I met up with Steph one more time before I left in late August. We met up at a park we used to go to as kids, except now we went at night so there wouldn’t be any kids around. She rocked slowly back and forth on a swing set, taking occasional drags of a joint she held between her fingers. I thought it stank terribly but never told her. Usually she wouldn’t get high when it was just the two of us, but that night a silence had fallen on us like never before. It was as if every conversation we could have was transcribed on a disc somewhere and we’d just reached its end, listening to the needle skip on empty tracks. I guess she didn’t know what else to do.

“I forgot to tell you,” she said, tapping out the dregs. “I’m going to that party next weekend.”

“Oh. That’ll be nice.”

“Figured you’d be busy, with like, packing or whatever.”

“Yeah, I probably will be.”

She looked up at the sky. “Shit, I can hardly imagine that. Moving into a dorm, a whole different province.”

“You’ll do it too. When you’re ready.”

She laughed. “My calc grades would disagree. You’re right, though. I gotta leave this shithole eventually.”

Another silence came. “How’s Brian?” I asked, hoping to break it.

“We broke up.”

“Wait, really? Oh my god. I’m sorry.”

She made a shooing motion. “Nah, it’s chill. Fuck Brian, don’t worry about Brian. Or me.”


The joint went dark. Steph looked at me like she was weighed down with some hidden knowledge, the way Mom had looked at me when she told me, age eight, that my hamster had gone to live on a farm. “Seriously,” she said. “Don’t worry about me.”

“I won’t.”

It wasn’t until I was walking home that I realized it might be months before I’d see Steph again. It hit me all at once, the same waterlogged feeling that came a few weeks earlier by the lake. I thought maybe I understood why Steph looked at me like that.

O where is the laughter that once lingered here,

and where is the father who wept?

I ONLY LASTED A YEAR IN COMPUTER SCIENCE. It wasn’t that I was failing – in fact, I was getting perfectly middle-of-the-road grades, while putting in half as much work as most middle-of-the-road students. Frankly, I just hated it. Parsing alien syntax, spending hours debugging, churning out scripts for Google or Goldman Sachs. What sort of life would that be? I booked a meeting with a counselor the day after my last exam. I was planning to switch into physics or maybe some kind of engineering – something more concrete, at least. But by the end of our chat I’d realized I didn’t like either of these things and that I should study what I actually wanted to study, which was English literature. I didn’t make many friends in computer science, so when I had to start over all I lost was a year and a good chunk of my savings. In my second first year, I took a course on poetry. At that point I had pretty much only read novels. One of the first pieces we looked at was by Yeats. It was called “A Drinking Song,” a title which I think was supposed to be ironic because it was only six lines long and not much of a song at all:

Wine comes in at the mouth

And love comes in at the eye;

That’s all we shall know for truth

Before we grow old and die.

I lift the glass to my mouth,

I look at you, and I sigh.

I thought it was a silly poem at first, but it stuck with me. Years later I’d find myself repeating the words in my head while waiting for toast to pop or walking home in the snow. Like the words to Mom’s song, even if you aren’t really meant to sing it.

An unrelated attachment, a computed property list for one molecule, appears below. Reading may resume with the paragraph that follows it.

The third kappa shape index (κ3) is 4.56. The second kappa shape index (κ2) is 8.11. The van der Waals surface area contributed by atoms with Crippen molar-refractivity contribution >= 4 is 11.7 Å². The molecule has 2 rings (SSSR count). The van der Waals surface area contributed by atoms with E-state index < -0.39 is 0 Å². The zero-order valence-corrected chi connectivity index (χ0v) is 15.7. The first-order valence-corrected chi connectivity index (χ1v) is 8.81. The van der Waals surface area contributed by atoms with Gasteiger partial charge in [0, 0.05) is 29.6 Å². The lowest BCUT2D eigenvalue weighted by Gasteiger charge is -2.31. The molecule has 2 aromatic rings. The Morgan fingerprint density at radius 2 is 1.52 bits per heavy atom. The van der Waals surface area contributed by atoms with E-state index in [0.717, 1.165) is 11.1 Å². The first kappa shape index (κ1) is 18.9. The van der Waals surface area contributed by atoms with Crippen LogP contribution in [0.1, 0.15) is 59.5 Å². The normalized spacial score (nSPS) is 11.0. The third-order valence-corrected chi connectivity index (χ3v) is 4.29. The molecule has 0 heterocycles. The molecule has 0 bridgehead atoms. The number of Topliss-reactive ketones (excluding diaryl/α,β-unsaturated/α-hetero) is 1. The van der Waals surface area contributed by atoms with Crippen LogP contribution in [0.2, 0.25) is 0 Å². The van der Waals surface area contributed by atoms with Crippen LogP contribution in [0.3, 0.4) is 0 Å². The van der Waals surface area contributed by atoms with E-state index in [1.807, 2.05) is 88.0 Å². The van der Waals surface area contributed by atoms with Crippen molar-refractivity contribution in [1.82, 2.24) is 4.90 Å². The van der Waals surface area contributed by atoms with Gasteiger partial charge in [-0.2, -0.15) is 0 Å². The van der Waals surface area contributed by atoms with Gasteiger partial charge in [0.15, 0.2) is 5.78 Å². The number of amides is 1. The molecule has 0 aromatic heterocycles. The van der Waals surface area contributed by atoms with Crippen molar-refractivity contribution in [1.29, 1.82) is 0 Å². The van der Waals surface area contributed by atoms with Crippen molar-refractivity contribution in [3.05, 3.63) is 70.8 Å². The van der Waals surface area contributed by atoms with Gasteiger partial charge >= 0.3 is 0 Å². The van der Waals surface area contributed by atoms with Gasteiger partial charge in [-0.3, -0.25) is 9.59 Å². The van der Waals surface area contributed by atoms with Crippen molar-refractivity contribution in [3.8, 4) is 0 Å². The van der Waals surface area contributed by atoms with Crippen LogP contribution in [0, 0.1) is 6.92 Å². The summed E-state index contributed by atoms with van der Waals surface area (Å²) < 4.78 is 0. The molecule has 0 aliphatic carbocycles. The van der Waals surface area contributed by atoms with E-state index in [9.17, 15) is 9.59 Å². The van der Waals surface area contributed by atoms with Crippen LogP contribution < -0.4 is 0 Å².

I kept up with Steph for about a year after that night in the park. For the first few months she said she’d apply to university in the fall. When the deadline passed, I asked her if she’d apply for the next cycle, and she didn’t give me a straight answer. As time went by she started talking about community college, trade school, apprenticeships. She even got pretty close to enlisting at one point. When I switched programs, I let her know by text. I didn’t hear back for a while, but a few days later she called me late at night.

“Steph?” I said. “Jeez, it’s almost midnight here. I have class in the morning.” 

There was music playing in the background, low and pulsing like some kind of engine. “You know – you needa loosen up, Claire,” she said, obviously drunk and slurring her words. “That was always your issue. Just – so uptight, all the time. Shit.”

“Uh huh. So why did you call me exactly?”

“Oh, yeah. Well, I just wanted to let you know. Since you keep buggin’ me. I’m goin’ – goin’ to uni. Uni-ver-sity.”

“Oh. You applied?”

“Yep. Just sent that shit out. U of T, baby. Vic One, like you always said.”

“Wait. What do you mean just now?”

I heard shouting in the background. “Like, five minutes ago or whatever. What’s it – what’s it matter?”

“Uh huh. You sound really drunk, Steph. You should go on to bed.”

“Pfft. You’re not around to – to Mom me anymore. I got back with Brian, you know. He looks out for me now.”

“Oh. Things didn’t work out with Trevor?”

There was a pause on the other end. “Man, fuck Trevor. I don’t even wanna think about Trevor.” It was the first time she’d sounded halfway serious. I thought back to reading about Dahut in the computer lab, how she was apparently punished for her many lovers. It still didn’t quite make sense to me, but maybe I was at least starting to understand why someone would write a story like that.

I THINK MOM GOT SICK THAT NOVEMBER, though I didn’t hear about it until close to Christmas. She told me over the phone. At first, she wouldn’t let on how bad it was, but I could hear it in her voice. That was how I decided to go home two weeks early. If I hadn’t pressed, she would never have asked me to. By the time I arrived she was stuck in a hospital bed. It was bronchitis, I was told, and stubbornly resistant to treatment at that. She was pale as a sheet, and a blueness had crept into her lips and her fingers. Her breaths made an awful wet sound. Worst of all, there was a remorseful look in her eye, as if she was sorry she couldn’t make her condition look better for me.